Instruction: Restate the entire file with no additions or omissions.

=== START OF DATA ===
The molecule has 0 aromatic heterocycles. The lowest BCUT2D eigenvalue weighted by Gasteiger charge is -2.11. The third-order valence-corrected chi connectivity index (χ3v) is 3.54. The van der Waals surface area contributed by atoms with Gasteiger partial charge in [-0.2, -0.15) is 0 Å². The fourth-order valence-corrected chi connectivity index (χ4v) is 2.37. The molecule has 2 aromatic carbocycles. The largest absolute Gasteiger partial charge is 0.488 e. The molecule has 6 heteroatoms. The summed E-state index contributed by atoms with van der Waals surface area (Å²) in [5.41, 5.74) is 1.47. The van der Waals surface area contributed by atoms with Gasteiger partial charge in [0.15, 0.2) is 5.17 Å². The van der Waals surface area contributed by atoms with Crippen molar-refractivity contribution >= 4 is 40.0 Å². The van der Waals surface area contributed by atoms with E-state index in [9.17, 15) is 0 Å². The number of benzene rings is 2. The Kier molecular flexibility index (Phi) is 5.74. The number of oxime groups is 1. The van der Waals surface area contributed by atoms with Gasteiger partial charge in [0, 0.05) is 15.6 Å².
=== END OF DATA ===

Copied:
The molecule has 0 aromatic heterocycles. The lowest BCUT2D eigenvalue weighted by Gasteiger charge is -2.11. The third-order valence-corrected chi connectivity index (χ3v) is 3.54. The van der Waals surface area contributed by atoms with Gasteiger partial charge in [-0.2, -0.15) is 0 Å². The fourth-order valence-corrected chi connectivity index (χ4v) is 2.37. The molecule has 2 aromatic carbocycles. The largest absolute Gasteiger partial charge is 0.488 e. The molecule has 6 heteroatoms. The summed E-state index contributed by atoms with van der Waals surface area (Å²) in [5.41, 5.74) is 1.47. The van der Waals surface area contributed by atoms with Gasteiger partial charge in [0.15, 0.2) is 5.17 Å². The van der Waals surface area contributed by atoms with Crippen molar-refractivity contribution >= 4 is 40.0 Å². The van der Waals surface area contributed by atoms with E-state index in [9.17, 15) is 0 Å². The number of benzene rings is 2. The Kier molecular flexibility index (Phi) is 5.74. The number of oxime groups is 1. The van der Waals surface area contributed by atoms with Gasteiger partial charge in [0, 0.05) is 15.6 Å².